The legend goes that accounting was invented by a child during a cricket game. As there were 12 children, one had to sit out and keep score. He was really put out by this and got his revenge by keeping score in such a way that only he could decipher it. And so accounting was born. However, it was an accountant and his colleague that introduced us to keeping score in an entirely new way; and lo and behold in a way that could be easily understood.
Doctors in the house
Doctor (now Professor) Robert S Kaplan and his colleague Dr David P Norton discovered that financial measures alone are not sufficient to determine the success of the organisation’s strategy. Financials such as return on equity employed are what are called ‘lagging measures’; they are only indicative of past performance. We also need leading indicators that are markers for sustained performance.
In their book, The Balanced Scorecard, they begin their treatise with a conversation between a hypothetical passenger and a pilot
Q: I’m surprised to see you operating the plane with only a single instrument. What does it measure?
A: Airspeed. I’m really working on airspeed this flight.
Q: That’s good. Airspeed certainly seems important. But what about altitude. Wouldn’t an altimeter be helpful?
A: I worked on altitude for the last few flights and I’ve gotten pretty good on it. Now I have to concentrate on proper air speed.
Q: But I notice you don’t even have a fuel gauge. Wouldn’t that be useful?
A: You’re right; fuel is significant, but I can’t concentrate on doing too many things well at the same time. So on this flight I’m focusing on air speed. Once I get to be excellent at air speed, as well as altitude, I intend to concentrate on fuel consumption on the next set of flights.
It’s about balance
This illustrates most aptly that we cannot just use financial performance (mostly a lagging indicator) to determine the potential trajectory of the company. The Balanced Scorecard is a bit of a misnomer, because it is really not a scorecard at all (although it resembles one), but a framework to translate the vision and strategy into operational terms. Although Vision is not dealt with in any great detail – and sometimes they use the term mission – also without clarification – they do provide a beautifully elegant definition of strategy:
Strategy is a set of hypotheses about cause and effect.
However they chicken out by also using those long-winded definitions that tries to cover all bases resulting in something only its mother could love:
…we approach strategy as choosing the market and customer segments the business unit intends to serve, identifying the critical internal business processes that the unit must excel at to deliver the value proposition to customers in the targeted market segments, and selecting the individual and organizational capabilities required.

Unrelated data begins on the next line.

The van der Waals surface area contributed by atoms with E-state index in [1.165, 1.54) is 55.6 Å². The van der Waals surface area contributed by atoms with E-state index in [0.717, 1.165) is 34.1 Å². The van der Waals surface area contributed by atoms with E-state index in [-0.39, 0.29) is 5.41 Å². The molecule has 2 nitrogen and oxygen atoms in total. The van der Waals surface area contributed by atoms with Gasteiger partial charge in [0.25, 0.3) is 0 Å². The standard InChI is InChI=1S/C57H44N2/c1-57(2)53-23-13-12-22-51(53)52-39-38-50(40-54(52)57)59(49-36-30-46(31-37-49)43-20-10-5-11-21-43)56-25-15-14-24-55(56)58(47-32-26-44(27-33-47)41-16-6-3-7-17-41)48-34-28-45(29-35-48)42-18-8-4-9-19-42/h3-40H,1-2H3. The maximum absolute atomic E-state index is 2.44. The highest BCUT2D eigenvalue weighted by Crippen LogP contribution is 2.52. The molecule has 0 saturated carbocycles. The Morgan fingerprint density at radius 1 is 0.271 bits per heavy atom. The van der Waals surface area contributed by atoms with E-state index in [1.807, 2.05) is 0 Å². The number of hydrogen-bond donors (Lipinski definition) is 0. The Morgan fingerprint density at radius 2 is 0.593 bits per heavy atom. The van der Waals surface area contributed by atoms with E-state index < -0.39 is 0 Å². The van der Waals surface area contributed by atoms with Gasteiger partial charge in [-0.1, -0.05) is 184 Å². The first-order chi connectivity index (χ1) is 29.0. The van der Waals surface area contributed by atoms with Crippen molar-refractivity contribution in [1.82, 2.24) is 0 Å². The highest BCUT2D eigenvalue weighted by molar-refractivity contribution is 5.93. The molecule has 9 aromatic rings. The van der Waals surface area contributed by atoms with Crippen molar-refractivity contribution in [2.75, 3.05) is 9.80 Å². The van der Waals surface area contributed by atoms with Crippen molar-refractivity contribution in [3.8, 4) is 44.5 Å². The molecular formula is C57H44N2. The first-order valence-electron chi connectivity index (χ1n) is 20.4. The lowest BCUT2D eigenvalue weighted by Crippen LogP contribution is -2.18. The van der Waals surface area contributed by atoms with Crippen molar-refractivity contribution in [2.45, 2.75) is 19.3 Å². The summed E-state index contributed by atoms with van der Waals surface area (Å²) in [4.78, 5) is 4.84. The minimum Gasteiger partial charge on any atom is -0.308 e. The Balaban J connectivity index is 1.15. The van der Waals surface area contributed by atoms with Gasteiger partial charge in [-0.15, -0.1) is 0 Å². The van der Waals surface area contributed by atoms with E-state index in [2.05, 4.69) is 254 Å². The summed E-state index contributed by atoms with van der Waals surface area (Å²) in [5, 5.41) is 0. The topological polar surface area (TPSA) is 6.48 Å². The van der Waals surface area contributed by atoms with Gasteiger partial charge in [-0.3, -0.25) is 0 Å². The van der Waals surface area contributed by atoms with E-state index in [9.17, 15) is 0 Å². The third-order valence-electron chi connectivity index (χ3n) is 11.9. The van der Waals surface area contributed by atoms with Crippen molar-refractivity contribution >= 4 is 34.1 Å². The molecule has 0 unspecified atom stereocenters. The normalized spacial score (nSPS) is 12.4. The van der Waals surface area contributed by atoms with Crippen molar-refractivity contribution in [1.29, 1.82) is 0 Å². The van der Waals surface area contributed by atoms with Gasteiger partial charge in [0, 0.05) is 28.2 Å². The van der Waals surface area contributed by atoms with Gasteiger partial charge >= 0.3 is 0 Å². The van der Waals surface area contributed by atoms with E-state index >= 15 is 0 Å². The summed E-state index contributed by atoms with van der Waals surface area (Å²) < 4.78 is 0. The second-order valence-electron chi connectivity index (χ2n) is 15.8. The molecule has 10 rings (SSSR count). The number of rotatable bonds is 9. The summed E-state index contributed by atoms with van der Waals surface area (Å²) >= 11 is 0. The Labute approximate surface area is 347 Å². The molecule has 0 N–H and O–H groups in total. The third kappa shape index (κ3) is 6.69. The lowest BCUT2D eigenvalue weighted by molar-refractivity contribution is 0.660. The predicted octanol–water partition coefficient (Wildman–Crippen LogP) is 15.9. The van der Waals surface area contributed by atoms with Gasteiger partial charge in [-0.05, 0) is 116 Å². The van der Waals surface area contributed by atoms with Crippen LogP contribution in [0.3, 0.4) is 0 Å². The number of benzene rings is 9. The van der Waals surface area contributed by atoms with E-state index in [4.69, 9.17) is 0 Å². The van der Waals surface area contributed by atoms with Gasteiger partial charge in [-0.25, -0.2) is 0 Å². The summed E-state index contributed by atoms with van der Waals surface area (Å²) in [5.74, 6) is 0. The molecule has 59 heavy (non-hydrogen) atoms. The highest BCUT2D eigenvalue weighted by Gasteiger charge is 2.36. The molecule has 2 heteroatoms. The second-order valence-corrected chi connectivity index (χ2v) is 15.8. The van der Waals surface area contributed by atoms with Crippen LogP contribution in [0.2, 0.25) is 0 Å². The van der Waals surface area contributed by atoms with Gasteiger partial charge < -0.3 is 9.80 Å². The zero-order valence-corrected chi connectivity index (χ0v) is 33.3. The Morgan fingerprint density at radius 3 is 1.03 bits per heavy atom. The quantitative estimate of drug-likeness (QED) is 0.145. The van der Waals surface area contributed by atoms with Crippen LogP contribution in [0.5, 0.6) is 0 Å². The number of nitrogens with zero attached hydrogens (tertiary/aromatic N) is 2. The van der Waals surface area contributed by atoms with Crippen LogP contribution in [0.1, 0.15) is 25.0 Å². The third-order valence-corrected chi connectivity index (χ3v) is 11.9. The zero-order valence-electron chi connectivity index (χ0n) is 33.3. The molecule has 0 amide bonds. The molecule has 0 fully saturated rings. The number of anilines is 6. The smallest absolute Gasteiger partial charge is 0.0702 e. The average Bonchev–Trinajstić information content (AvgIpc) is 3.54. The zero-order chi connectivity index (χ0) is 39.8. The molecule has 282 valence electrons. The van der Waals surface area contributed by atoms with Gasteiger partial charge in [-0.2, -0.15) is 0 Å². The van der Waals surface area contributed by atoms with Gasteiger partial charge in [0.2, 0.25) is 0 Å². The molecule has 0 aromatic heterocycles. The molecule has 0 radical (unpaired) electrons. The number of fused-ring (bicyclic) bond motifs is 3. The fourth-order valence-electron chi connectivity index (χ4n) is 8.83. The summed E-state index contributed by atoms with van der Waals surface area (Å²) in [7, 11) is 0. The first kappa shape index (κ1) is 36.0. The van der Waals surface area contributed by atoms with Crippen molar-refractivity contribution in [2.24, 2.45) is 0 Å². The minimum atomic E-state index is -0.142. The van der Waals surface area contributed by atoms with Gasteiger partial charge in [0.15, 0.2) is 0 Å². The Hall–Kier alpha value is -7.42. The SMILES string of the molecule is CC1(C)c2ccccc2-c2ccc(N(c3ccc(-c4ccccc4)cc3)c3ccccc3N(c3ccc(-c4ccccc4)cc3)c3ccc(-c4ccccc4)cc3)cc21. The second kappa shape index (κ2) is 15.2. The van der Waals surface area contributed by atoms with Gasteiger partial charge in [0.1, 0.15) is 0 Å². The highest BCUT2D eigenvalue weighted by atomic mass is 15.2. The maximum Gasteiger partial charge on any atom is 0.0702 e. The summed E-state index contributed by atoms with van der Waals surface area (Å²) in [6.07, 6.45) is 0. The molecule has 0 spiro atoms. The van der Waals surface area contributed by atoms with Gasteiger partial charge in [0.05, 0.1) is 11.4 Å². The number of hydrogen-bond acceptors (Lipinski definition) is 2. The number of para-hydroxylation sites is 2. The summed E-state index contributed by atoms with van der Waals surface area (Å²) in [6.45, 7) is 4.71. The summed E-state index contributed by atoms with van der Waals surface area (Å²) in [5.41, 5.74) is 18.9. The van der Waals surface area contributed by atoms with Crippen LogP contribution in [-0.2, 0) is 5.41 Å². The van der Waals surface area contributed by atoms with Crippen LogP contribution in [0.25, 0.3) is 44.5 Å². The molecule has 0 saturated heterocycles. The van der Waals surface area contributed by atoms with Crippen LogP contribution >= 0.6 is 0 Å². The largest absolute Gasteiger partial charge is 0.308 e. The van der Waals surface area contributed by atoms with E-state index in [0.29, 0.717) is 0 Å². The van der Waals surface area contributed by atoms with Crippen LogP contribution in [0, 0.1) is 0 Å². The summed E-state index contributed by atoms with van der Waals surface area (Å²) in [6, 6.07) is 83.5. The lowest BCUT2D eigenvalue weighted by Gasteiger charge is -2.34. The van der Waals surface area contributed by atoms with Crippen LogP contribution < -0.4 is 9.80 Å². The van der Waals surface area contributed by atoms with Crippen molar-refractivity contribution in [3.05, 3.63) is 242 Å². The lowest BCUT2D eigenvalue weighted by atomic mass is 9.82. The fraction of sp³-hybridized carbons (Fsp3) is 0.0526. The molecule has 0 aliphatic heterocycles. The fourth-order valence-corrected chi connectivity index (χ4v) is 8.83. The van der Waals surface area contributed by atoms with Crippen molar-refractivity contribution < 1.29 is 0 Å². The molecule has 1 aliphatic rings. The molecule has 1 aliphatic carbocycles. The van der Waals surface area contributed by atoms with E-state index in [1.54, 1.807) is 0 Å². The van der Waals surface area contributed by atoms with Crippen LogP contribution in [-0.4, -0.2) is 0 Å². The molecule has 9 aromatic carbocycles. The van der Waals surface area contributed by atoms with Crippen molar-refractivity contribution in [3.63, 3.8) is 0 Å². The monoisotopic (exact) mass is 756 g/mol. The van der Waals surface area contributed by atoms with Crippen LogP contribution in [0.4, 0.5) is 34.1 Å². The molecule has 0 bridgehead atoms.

They cite – or I prefer ‘blame – Michael Porter for the above – one of the hazards of always having to reference your work I guess.
The four perspectives
However, what is highly original about their work is that Kaplan and Norton propose four perspectives we need to articulate to create shared understanding of the vision and strategy of the organisation (although it is now somewhat common to see more than four measures in some scorecards) . The four perspectives are:
To succeed financially, how should we appear to our shareholders?
To achieve our vision, how should we appear to our customers?
3. Internal Business Process
To satisfy our shareholders and customers, what business processes must we excel at?
4. Learning and growth
To achieve our vision, how will we sustain our ability to change and improve?
The above four perspectives are somewhat of a reverse cascade. So going from perspective four to perspective one: we need to decide on what skills and capabilities we must have in our organisation to drive the internal processes to provide value to our customers to reach our financial goals. This is in effect a ‘balanced’ perspective on the organisation.
Maps for guidance
Kaplan and Norton also introduce us to Strategy Maps. Here we take the strategic goals and arrange them in a hierarchy subject to the four perspectives. Although they can get quite complex, this would be a simple generic example:
Source: Wikimedia Creative Commons. Unrestricted.
I like the fact that they call it a map, because a good strategy is just like a good map – it shows you all the information you need (leaving out the superfluous) to get from A to B.
The ‘scorecard’ element of the balanced scorecard is about monitoring and measuring each of the four categories. Essentially we have four columns:
Below would be the visual representation of the Balanced Scorecard.
Adapted from Robert S Kaplan, David P Norton. The Balanced Scorecard. Harvard Business School Press 1996.
It’s a pity they don’t focus more on the concept of strategy, because that is the very starting point of the process – get that wrong and everything else is pretty much academic. However, there can be little doubt that when it comes to strategy, the most challenging aspect is implementation, and just like cricket, it’s nice to have a scorecard designed specifically for the game.